[3 September 2014]
PopMatters Film and TV Editor
On 7 December 1941, recalls George Takei, his “world was transformed almost as fantastically as science fiction.” At the time, he was only four years old, and when he saw federal officials coming to round up his family, he was shocked. “We were incarcerated, simply because we happened to look like the people who bombed Pearl Harbor.” Takei tells this story repeatedly, you see in the documentary To Be Takei, for multiple audiences in many different places. It’s a story and experience that shaped him and continue to shape the nation where he was born and raised.
That would be the US. Once best known for his role as Mr. Sulu on Star Trek, Takei takes great pleasure in recalling that adventure, so “fantastic” and so forward-looking, as he recognized even in 1966, when he auditioned for Gene Roddenberry to appear on a starship out in space with a multi-ethnic crew.” As he puts it, “I desperately wanted that role,” owing largely to the difficulty he’d already had as an actor stymied by racist expectations. Sulu was part of a grand new concept, a galactic helmsman, who helped Takei, he says now, to “put to rest all of those stereotypes about Asian drivers.”
Yes, Takei is funny as well as smart and charming. However much he’s performing himself for Jennifer Kroot’s camera, however much he laughs awfully loudly, falls back on his signature joke-phrase “Oh my!” or finds what he calls the “optimism” available in pretty much every experience he recounts, Takei appears throughout this entertaining movie to be at least as self-aware as you might consider yourself.
Appearing with Howard Stern, making jokes at Bill Shatner’s expense, he perpetually acknowledges the act. Framing Takei as part of a larger project that has as much to do with his civil rights activism as with his acting career, the film suggests that “to be Takei” is something of a job and also, an orientation.
“To be Takei”, of course, is the phrase Takei coined when he was working on the campaign against Tennessee’s 2011 “Don’t Say Gay” bill, a bill prohibiting teachers in public school classrooms from discussing homosexuality. As Takei recalls here, his own route to coming out was long and troubled, in large part a function of his professional ambition during an era when it was hard to be out. That he has come to connect his oppressions as Asian and gay make him an enormously effective spokesperson for multiple causes, embodying the multiplicity of identities that everyone lives day to day, even if not everyone needs to speak that multiplicity.
To that end, Takei takes the opportunity of the film to educate viewers as well as any and all individuals with whom he interacts on screen. These range from fans (“Oh my goodness, they’re lining up outside,” he says, as he approaches a comic book event attended by civilians and journalists, all with cameras) to colleagues (Walter Koenig admires his activism) to his husband Brad (whom Takei affectionately calls “my stay-at-home manager”). This relationship frames the documentary, as they’re both equally committed to “Takei,” the commercial and activist entity, as well as to one another. “Life is reality TV for me,” Brad tells a young fan who notices the camera at a signing event. “Just pretend the cameras aren’t there, that’s how I do it.”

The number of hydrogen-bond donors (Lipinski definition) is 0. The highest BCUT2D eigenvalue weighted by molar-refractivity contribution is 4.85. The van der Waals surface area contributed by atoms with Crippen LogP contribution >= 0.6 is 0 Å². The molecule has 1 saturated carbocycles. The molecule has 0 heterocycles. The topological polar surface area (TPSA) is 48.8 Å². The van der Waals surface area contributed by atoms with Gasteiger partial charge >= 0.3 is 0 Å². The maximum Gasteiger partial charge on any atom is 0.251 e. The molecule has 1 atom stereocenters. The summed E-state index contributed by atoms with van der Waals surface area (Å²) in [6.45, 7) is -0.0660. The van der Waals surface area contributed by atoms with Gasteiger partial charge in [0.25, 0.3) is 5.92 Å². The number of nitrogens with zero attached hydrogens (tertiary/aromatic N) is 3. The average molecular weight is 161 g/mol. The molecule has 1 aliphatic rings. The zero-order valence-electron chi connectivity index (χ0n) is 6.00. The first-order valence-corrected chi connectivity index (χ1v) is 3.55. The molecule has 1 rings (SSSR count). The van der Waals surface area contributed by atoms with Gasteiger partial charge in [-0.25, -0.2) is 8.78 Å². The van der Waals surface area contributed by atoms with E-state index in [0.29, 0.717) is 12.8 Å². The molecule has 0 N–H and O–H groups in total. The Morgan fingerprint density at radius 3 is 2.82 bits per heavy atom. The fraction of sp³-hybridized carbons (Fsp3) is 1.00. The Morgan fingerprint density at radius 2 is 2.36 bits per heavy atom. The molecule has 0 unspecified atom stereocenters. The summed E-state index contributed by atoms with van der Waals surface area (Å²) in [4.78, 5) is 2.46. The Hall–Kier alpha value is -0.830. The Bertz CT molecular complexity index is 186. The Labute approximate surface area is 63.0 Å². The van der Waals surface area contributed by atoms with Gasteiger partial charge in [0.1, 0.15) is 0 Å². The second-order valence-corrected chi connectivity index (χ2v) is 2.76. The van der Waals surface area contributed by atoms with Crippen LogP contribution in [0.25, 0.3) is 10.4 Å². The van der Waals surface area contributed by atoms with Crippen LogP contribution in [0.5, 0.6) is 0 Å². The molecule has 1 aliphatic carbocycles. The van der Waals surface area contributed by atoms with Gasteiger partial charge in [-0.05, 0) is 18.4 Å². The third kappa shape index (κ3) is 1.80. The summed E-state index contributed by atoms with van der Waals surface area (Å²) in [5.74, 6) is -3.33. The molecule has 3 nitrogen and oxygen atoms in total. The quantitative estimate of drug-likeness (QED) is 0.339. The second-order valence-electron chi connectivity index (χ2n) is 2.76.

In reassuring the young boy with big glasses, Brad does what he and Takei both do very well, which is to remain very aware of the cameras and use them to their own ends. As the couple discusses their separate angsts before coming out as younger men, Takei insists they use the precise language, even when joking, because they’re joking on camera. “I never really considered the straight lifestyle,” Brad says. “It’s not a lifestyle,” Takei cuts in, reminding you that two scenes before he’s corrected the famously homophobic Stephen Baldwin during a media appearance. “It’s an orientation. I always correct people when they say that.”
Brad smiles here, gesturing as he explains he was using “gay quote marks”. For Takei, however, the correcting is a life’s project, begun when he was a child in an internment camp, surrounded by armed guards and barbed wire and, even when released, subjected to painful prejudice.
To Be Takei helps with that correcting, illustrating and contextualizing Takei’s storytelling with archival footage of the camps and family photos. As he continues to cope with difficult memories that are also a nation’s shameful history, Takei begins to make other images, including the musical Allegiance, billed as a “story you’ve never heard.” For Takei, it’s important to tell the story so that it will be heard and not forgotten: when someone in an audience refers to the “Japanese internment camps”, he’s quick to correct, again. These facilities were in the US, he points out, they were camps for incarcerating Japanese Americans, by presidential executive order. “No charges, no trials,” he says, “The pillar of our justice system, due process, just disappeared.”
That would be exactly what Takei is not. Out, loud, and conspicuous in every way he can make himself, he’s an ideal activist for the current era.